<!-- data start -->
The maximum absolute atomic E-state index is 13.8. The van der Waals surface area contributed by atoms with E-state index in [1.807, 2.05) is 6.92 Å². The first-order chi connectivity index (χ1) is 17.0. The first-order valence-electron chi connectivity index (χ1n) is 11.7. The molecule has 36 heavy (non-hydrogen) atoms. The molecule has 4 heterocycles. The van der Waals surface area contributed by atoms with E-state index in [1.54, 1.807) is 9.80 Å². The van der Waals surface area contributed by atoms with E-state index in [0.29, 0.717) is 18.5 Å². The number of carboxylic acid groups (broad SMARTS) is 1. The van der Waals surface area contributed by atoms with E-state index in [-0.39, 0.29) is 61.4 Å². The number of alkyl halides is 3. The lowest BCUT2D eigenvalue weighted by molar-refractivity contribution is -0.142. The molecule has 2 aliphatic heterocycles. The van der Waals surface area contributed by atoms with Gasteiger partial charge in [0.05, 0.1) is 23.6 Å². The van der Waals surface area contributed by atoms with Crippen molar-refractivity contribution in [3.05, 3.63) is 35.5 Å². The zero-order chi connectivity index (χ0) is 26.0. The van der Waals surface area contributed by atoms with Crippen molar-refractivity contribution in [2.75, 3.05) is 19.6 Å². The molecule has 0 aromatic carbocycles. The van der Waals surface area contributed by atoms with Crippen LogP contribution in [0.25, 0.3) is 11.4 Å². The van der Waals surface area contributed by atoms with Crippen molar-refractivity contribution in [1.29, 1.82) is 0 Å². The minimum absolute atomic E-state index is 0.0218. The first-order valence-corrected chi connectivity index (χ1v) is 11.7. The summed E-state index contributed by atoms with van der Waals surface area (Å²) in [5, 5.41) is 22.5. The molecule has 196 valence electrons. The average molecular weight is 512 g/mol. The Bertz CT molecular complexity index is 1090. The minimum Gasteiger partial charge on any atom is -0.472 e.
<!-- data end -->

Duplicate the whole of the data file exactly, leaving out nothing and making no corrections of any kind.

The maximum absolute atomic E-state index is 13.8. The van der Waals surface area contributed by atoms with E-state index in [1.807, 2.05) is 6.92 Å². The first-order chi connectivity index (χ1) is 17.0. The first-order valence-electron chi connectivity index (χ1n) is 11.7. The molecule has 36 heavy (non-hydrogen) atoms. The molecule has 4 heterocycles. The van der Waals surface area contributed by atoms with E-state index in [1.54, 1.807) is 9.80 Å². The van der Waals surface area contributed by atoms with E-state index in [0.29, 0.717) is 18.5 Å². The number of carboxylic acid groups (broad SMARTS) is 1. The van der Waals surface area contributed by atoms with E-state index in [-0.39, 0.29) is 61.4 Å². The number of alkyl halides is 3. The lowest BCUT2D eigenvalue weighted by molar-refractivity contribution is -0.142. The molecule has 2 aliphatic heterocycles. The van der Waals surface area contributed by atoms with Gasteiger partial charge in [0.05, 0.1) is 23.6 Å². The van der Waals surface area contributed by atoms with Crippen molar-refractivity contribution in [3.05, 3.63) is 35.5 Å². The zero-order chi connectivity index (χ0) is 26.0. The van der Waals surface area contributed by atoms with Crippen molar-refractivity contribution in [2.75, 3.05) is 19.6 Å². The molecule has 0 aromatic carbocycles. The van der Waals surface area contributed by atoms with Crippen LogP contribution in [0.25, 0.3) is 11.4 Å². The van der Waals surface area contributed by atoms with Crippen molar-refractivity contribution in [1.29, 1.82) is 0 Å². The minimum absolute atomic E-state index is 0.0218. The first-order valence-corrected chi connectivity index (χ1v) is 11.7. The summed E-state index contributed by atoms with van der Waals surface area (Å²) in [5, 5.41) is 22.5. The molecule has 196 valence electrons. The average molecular weight is 512 g/mol. The Bertz CT molecular complexity index is 1090. The minimum Gasteiger partial charge on any atom is -0.472 e.